Between Thanksgiving and New Year’s Day, American household waste increases by more than 25 percent. Recycling smart means ensuring that what we put in our bins actually belongs there. This is critical for protecting our environment and supporting our local communities. The Massachusetts Department of Environmental Protection is committed to educating consumers on the do’s and don’ts of recycling this holiday season—helping us stay green even when we’re blanketed in white!
Though beautiful on your house, tree or mantel, string lights don’t belong in your recycling bin. They wrap around machinery at your local recycling facility, causing sorting to come to a grinding halt! String lights should be reused or disposed of in your trash bin.
No matter what holiday you are celebrating, a tasty meal is more than likely a central part of it! After you’ve cleared the table, rinse cans and jars, and make sure all food packaging is empty and free of food remnants before tossing them in your recycling bin. All food waste should be placed in your compost or trash.
Gift bags, wrapping paper, ribbon, bows, and tissue paper
Who among us doesn’t accumulate piles of wrapping paper, broken ribbon and bows, and tissue paper at some point during the holiday season? Gift bags can be thrown in your household recycling unless there is metallic ink, foil or glitter on them, in which case, you should toss them in the trash along with wrapping paper. Don’t forget to cut those string handles off your gift bags before recycling! Tissue paper, ribbon, and bows should be reused or put in the trash as well.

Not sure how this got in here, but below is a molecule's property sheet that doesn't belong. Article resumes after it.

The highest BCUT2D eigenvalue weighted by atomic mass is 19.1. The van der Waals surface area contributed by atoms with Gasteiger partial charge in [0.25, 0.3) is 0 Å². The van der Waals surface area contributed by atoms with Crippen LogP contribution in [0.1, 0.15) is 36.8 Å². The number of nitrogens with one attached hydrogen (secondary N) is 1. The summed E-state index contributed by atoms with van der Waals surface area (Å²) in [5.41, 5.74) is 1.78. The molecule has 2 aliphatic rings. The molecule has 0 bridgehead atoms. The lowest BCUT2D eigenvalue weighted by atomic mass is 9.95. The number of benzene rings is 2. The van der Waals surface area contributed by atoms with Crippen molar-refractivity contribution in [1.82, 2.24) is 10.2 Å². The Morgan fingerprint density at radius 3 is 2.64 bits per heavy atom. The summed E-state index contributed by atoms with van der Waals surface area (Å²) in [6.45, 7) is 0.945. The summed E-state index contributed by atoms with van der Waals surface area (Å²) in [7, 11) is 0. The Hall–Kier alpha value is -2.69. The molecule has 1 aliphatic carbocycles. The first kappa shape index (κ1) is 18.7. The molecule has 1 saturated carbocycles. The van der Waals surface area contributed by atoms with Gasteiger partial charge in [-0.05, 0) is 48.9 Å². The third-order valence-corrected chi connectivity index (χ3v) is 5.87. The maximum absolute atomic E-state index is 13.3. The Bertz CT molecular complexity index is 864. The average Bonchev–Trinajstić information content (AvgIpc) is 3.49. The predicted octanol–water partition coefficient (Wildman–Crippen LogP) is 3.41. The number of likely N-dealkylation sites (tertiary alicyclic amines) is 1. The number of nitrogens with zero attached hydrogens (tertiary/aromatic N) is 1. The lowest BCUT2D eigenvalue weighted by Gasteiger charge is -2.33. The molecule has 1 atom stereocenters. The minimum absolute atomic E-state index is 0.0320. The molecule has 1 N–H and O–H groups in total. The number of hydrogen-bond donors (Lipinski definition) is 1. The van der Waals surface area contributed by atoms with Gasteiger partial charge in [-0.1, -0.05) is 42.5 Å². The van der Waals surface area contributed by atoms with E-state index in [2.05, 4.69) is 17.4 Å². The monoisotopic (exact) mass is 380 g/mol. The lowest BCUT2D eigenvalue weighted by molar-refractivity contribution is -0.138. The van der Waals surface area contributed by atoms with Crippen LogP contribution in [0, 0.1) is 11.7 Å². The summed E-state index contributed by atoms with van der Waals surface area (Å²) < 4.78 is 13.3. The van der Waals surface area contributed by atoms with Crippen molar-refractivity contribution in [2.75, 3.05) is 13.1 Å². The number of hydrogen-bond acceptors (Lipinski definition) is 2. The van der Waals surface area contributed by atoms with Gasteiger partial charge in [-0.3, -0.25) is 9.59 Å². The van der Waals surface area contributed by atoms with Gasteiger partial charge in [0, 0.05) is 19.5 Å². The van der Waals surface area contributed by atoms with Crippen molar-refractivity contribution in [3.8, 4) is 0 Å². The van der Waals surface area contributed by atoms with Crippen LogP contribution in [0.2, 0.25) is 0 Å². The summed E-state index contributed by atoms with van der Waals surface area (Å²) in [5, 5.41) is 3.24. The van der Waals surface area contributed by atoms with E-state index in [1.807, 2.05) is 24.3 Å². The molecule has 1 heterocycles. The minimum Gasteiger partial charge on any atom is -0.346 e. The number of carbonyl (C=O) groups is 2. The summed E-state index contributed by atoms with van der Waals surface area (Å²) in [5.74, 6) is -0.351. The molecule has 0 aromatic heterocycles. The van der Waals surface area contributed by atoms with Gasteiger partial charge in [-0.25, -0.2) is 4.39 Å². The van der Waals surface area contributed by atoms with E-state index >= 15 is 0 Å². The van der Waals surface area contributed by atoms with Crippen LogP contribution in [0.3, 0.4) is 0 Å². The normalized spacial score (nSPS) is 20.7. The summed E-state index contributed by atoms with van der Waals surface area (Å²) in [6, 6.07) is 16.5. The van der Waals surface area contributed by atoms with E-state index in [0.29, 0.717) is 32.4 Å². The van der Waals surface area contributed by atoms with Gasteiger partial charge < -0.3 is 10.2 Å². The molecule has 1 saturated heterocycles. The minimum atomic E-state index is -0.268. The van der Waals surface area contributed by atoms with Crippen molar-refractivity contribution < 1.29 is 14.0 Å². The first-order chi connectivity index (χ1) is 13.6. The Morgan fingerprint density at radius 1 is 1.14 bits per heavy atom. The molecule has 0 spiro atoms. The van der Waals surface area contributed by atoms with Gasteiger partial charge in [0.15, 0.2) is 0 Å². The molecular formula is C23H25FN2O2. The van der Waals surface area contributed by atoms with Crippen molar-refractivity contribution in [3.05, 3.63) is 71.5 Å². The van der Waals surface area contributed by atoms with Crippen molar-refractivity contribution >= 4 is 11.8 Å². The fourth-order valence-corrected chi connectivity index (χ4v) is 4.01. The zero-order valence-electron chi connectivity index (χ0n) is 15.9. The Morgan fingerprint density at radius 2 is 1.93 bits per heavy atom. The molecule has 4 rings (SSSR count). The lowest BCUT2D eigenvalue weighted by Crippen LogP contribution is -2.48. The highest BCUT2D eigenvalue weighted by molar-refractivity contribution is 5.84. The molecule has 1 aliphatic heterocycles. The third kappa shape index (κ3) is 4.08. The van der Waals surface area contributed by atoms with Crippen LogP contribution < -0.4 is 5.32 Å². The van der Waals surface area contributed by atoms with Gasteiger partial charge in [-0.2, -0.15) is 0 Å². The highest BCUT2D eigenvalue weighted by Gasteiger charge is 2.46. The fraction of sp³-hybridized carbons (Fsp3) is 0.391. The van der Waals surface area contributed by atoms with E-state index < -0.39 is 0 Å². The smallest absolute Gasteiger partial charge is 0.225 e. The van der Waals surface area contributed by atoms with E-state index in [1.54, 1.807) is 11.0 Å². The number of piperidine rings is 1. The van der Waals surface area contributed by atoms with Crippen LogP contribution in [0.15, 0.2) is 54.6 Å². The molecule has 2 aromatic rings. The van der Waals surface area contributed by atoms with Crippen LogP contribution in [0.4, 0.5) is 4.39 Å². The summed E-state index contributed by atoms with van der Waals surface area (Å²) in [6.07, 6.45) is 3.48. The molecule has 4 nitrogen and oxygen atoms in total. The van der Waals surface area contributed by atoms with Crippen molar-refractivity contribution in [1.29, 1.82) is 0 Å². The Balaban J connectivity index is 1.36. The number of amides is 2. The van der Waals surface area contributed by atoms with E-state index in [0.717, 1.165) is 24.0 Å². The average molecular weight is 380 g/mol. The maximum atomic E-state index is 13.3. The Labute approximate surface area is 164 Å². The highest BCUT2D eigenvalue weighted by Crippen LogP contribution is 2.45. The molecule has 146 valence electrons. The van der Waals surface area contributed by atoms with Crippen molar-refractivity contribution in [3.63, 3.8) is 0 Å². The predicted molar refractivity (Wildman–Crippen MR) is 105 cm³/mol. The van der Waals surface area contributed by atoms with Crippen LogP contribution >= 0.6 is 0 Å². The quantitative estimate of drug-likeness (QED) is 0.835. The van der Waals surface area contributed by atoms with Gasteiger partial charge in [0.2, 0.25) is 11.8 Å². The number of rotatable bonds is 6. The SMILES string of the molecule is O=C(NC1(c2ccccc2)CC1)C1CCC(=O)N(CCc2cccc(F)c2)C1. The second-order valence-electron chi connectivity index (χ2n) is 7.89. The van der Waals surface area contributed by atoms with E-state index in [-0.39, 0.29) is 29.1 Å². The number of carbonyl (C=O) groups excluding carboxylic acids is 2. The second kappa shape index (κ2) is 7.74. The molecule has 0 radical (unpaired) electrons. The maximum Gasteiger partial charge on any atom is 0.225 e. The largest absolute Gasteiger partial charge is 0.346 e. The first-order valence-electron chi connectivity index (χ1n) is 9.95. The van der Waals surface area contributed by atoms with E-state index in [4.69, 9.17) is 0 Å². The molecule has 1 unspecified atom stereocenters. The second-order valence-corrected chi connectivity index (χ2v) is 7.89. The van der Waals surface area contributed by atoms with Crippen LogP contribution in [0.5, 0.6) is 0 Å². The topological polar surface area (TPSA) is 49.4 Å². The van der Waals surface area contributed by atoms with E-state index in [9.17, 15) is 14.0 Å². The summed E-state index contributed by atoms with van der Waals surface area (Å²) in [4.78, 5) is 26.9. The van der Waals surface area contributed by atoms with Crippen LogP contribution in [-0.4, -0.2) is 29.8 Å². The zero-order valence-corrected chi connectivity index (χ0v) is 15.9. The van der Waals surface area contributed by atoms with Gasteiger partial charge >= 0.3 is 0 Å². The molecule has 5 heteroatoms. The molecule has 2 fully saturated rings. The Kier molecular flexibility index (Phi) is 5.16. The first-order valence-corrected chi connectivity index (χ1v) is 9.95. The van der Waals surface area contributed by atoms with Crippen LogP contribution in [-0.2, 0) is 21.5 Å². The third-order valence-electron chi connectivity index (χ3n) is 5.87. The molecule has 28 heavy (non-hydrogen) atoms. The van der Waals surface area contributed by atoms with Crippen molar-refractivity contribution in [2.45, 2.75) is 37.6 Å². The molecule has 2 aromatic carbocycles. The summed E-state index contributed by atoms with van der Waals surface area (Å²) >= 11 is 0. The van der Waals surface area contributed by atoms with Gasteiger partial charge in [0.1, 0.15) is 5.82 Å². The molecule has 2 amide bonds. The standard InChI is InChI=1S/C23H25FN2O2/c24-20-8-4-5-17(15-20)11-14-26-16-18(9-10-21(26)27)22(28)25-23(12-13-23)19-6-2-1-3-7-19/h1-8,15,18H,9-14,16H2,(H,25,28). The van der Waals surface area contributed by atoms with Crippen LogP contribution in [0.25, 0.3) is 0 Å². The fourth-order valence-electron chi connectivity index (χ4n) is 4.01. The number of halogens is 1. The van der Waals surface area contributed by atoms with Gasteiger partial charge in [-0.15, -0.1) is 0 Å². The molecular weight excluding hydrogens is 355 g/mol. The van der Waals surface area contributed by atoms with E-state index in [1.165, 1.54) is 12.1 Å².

Spreading holiday cheer is one of the best ways to celebrate this special time of year! Greeting cards and their envelopes are recyclable unless there is metallic ink, foil or glitter on them, in which case, you should toss them in the trash.
Packing peanuts, bubble wrap and padded envelopes
While cardboard boxes belong in your recycling bin, packing peanuts, and padded envelopes should be put in your trash, while bubble wrap should be brought back to your supermarket to be properly recycled along with plastic wrap and plastic bags.
Paper plates, plastic cutlery, colored plastic cups and paper napkins
Disposable plates, cups, cutlery, and napkins are a staple of many holiday get-togethers, but unfortunately, they cannot be recycled (the exception is clear plastic cups). These items should go in the trash after you’re done with them.
About Recycle Smart MA
The Massachusetts Department of Environmental Protection (MassDEP) launched Recycle Smart in summer 2018 to educate Bay Staters on what does and doesn’t belong in household recycling bins. Reducing ‘contamination’ in the recycling stream not only benefits the environment, but also reduces costs for cities and towns across Massachusetts. For more information, visit the new website RecycleSmartMA.org.